These days it's easy for individuals to take advantage of the affordable digital tools required to start and grow a profitable business – without the need for funding or anything that costs very much.
If you're listening to this podcast or reading the transcript, the odds are that you're interested in digital business transformation.
Personally, I've spent more than two decades helping large organisations generate commercial value form technology, and I've been fortunate enough to do that in dozens of countries all over the world. Now that's been an amazing career for me, and I've enjoyed it as an independent consultant.
But the focus for most of us transformation practitioners is to help another company, owned by other people, to transform from being an old traditional company, into one that's able to build on its success into the digital economy. Which has a very different set of success factors that were required ten or twenty years ago.
And of course, some of these companies will transform successfully and thrive in the years ahead, and some won't, and they'll be gone – despite their success in the past
As transformation practitioners, what we often speak-of and do on a day-to-day basis, concerns companies that other people own. About how CEOs and others could be doing things better in the digital economy. About these companies should be operating and transforming. But these are other people's companies. Not companies we own and control.
Let me wind back the clock for a moment.
During the industrial and agricultural eras, the owners of companies were wealthy, and the less-privileged masses worked for them – in their offices, on their factory floors, out in the fields, and on ships, etc. The average person didn't run their own business, and it was the rebellious exception to the rule who defied this class-like hierarchy, to tear off their “employee” label and become the captain of their own enterprise. People who had the courage to do that were part of a rare breed back in those old days.
So most people had no choice but to serve the owners of companies, and even these days, that's what the majority of working people do.
But here's the thing that I want more people who focus on digital to recognise. You don't need another company to take advantage of the digital economy. Those days are well and truly gone.
Because while once upon a time we needed large premises, physical stock, staff and expensive technology to run a business, now we don't.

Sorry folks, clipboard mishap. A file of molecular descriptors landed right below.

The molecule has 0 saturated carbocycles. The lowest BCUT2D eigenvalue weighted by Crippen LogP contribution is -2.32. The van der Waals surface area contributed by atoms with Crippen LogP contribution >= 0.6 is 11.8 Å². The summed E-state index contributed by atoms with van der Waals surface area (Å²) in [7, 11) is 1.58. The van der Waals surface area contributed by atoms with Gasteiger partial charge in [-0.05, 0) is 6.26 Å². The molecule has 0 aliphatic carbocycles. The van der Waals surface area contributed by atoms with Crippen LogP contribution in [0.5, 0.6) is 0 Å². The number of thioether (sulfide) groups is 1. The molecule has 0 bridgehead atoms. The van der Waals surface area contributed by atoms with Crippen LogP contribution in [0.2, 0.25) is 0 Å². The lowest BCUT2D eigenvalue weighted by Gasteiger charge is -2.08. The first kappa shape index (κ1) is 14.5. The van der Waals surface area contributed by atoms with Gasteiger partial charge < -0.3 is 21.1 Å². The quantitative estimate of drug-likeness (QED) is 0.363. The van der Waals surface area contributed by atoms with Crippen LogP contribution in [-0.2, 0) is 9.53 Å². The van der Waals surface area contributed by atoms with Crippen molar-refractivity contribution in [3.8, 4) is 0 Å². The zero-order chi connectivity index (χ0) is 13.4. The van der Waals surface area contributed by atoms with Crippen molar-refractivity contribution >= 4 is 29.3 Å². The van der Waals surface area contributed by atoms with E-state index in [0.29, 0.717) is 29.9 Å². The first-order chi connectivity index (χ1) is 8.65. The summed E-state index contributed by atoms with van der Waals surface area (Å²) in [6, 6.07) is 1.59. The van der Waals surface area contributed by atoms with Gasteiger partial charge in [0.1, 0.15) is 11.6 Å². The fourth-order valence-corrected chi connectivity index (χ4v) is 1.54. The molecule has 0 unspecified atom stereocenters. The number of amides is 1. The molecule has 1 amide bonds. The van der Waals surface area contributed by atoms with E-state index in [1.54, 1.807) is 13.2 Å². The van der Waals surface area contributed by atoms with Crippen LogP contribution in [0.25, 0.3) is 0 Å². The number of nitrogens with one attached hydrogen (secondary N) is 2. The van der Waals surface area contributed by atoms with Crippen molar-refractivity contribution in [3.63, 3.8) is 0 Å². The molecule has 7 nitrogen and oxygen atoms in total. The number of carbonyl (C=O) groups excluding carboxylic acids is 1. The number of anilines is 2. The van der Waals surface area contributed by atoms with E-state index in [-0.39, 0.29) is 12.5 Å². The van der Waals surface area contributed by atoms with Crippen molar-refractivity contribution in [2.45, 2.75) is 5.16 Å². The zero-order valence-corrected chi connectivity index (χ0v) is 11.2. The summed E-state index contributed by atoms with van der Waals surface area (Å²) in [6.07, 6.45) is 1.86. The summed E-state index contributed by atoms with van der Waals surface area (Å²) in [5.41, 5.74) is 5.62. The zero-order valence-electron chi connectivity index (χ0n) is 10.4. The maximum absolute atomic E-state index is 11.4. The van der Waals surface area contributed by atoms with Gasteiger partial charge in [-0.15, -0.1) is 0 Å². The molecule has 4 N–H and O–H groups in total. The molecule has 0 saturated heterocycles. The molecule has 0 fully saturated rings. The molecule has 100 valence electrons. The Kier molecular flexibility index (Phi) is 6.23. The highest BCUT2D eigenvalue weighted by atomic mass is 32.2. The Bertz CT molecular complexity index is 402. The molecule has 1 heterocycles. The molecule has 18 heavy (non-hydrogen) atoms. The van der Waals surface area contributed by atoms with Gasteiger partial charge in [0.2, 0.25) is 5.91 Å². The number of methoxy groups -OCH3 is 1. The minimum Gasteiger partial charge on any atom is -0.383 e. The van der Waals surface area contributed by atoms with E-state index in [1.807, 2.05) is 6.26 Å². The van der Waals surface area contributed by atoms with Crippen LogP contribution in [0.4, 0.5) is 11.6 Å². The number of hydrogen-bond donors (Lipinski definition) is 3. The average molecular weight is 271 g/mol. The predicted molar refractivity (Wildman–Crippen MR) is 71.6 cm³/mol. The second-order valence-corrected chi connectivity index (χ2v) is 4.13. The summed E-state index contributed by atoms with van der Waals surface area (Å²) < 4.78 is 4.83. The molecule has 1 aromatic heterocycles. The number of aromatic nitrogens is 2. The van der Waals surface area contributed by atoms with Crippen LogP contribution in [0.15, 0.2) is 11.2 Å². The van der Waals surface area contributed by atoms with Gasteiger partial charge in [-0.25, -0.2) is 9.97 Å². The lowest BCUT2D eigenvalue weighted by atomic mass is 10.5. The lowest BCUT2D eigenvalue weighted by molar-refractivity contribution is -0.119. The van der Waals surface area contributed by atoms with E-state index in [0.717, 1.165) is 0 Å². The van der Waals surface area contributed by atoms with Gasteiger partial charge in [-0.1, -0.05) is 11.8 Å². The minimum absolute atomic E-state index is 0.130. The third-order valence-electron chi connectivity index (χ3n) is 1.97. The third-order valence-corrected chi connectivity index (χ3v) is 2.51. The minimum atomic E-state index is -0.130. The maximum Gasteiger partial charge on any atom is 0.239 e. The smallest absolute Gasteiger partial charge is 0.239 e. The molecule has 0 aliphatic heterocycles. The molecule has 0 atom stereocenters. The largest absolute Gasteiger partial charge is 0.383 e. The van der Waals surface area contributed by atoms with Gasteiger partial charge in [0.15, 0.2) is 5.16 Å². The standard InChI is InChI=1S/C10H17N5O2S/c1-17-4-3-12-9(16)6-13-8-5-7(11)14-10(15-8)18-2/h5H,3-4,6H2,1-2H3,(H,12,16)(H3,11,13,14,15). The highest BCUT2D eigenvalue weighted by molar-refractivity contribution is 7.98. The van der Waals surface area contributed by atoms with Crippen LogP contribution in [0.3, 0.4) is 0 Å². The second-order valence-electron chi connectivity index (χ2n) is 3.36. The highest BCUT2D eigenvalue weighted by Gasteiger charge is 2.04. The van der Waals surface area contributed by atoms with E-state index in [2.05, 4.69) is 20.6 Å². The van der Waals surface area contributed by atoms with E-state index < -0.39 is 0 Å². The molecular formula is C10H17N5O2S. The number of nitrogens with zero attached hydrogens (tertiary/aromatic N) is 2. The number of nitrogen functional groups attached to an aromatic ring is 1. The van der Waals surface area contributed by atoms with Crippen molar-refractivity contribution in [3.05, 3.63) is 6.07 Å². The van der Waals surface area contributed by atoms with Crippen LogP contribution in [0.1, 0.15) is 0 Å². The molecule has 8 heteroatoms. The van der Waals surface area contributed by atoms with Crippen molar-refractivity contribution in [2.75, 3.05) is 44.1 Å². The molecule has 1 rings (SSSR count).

These days it's easy for any individual to take advantage of the affordable digital tools required to start and grow a profitable business – without the need for funding or anything that costs a lot of money.
There are tens of thousands of people already doing this, but none of them have a background in technology or transformation. They're simply people who embraced new business ideas that capitalise on the internet and digital technologies to start and grow their own business.
And we all know from the examples of WhatsApp and AirBnb that you no longer need a large workforce to run a profitable company.
The opportunity is now there for people to start taking their own bite out of the digital economy, instead of only helping other companies do it. But of course, this is only going to appeal to those with an entrepreneurial mindset.
Since the digital era took-off we've seen an increasing number of people take their future into their own hands. The falling cost of technology reduced the barriers to entry to starting a business, while the increasing possibilities of new technology paved the way to produce products and services that required little in the way of physical assets, money or people to make and deliver them.
From Gates and Jobs, to Ma and Brin, to Zuckerberg, Bezos and others, the list of digital economy ambassadors has continued to grow. These are the digital economy mavericks and visionaries. They set the early examples to the world of how new companies could and would be created in the digital economy, as the need for physical assets, cash and large workforces was being diminished by affordable new technology.
Those early digital economy visionaries have inspired and paved the way for a growing number of digital entrepreneurs that exist today – most of whom remain out of the mainstream spotlight, but very visible and profitable in their own micro niche.
As I said earlier, I've been helping large companies take commercial advantage of technology for over twenty years. But a few years ago, I had my light bulb moment over what I've just been talking about. That I could actually help myself take advantage of digital – not just the big companies that paid me to help them.
So, I started my journey of learning how to do this. How to identify a business model and the technology I needed to bring an idea to life and start my own digital business.